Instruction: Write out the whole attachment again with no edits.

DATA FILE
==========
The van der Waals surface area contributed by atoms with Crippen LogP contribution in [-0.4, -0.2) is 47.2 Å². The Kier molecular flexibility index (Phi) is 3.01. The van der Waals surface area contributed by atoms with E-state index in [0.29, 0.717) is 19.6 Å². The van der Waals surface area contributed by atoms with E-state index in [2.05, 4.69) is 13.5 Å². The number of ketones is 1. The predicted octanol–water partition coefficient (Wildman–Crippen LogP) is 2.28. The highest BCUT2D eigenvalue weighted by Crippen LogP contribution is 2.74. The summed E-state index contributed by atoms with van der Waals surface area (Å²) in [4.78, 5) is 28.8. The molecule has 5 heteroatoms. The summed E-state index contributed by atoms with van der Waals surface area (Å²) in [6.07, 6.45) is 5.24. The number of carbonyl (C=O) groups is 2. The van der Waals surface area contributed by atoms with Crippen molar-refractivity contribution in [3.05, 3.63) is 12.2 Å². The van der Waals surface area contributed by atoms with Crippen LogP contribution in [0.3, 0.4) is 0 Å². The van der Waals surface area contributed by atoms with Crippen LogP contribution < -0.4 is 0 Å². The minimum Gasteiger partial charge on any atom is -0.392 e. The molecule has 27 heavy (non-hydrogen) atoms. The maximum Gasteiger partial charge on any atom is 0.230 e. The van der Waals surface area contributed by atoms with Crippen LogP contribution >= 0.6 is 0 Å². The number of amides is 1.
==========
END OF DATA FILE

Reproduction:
The van der Waals surface area contributed by atoms with Crippen LogP contribution in [-0.4, -0.2) is 47.2 Å². The Kier molecular flexibility index (Phi) is 3.01. The van der Waals surface area contributed by atoms with E-state index in [0.29, 0.717) is 19.6 Å². The van der Waals surface area contributed by atoms with E-state index in [2.05, 4.69) is 13.5 Å². The number of ketones is 1. The predicted octanol–water partition coefficient (Wildman–Crippen LogP) is 2.28. The highest BCUT2D eigenvalue weighted by Crippen LogP contribution is 2.74. The summed E-state index contributed by atoms with van der Waals surface area (Å²) in [4.78, 5) is 28.8. The molecule has 5 heteroatoms. The summed E-state index contributed by atoms with van der Waals surface area (Å²) in [6.07, 6.45) is 5.24. The number of carbonyl (C=O) groups is 2. The van der Waals surface area contributed by atoms with Crippen molar-refractivity contribution in [3.05, 3.63) is 12.2 Å². The van der Waals surface area contributed by atoms with Crippen LogP contribution in [0.3, 0.4) is 0 Å². The van der Waals surface area contributed by atoms with Crippen LogP contribution < -0.4 is 0 Å². The minimum Gasteiger partial charge on any atom is -0.392 e. The molecule has 27 heavy (non-hydrogen) atoms. The maximum Gasteiger partial charge on any atom is 0.230 e. The van der Waals surface area contributed by atoms with Crippen LogP contribution >= 0.6 is 0 Å². The number of amides is 1.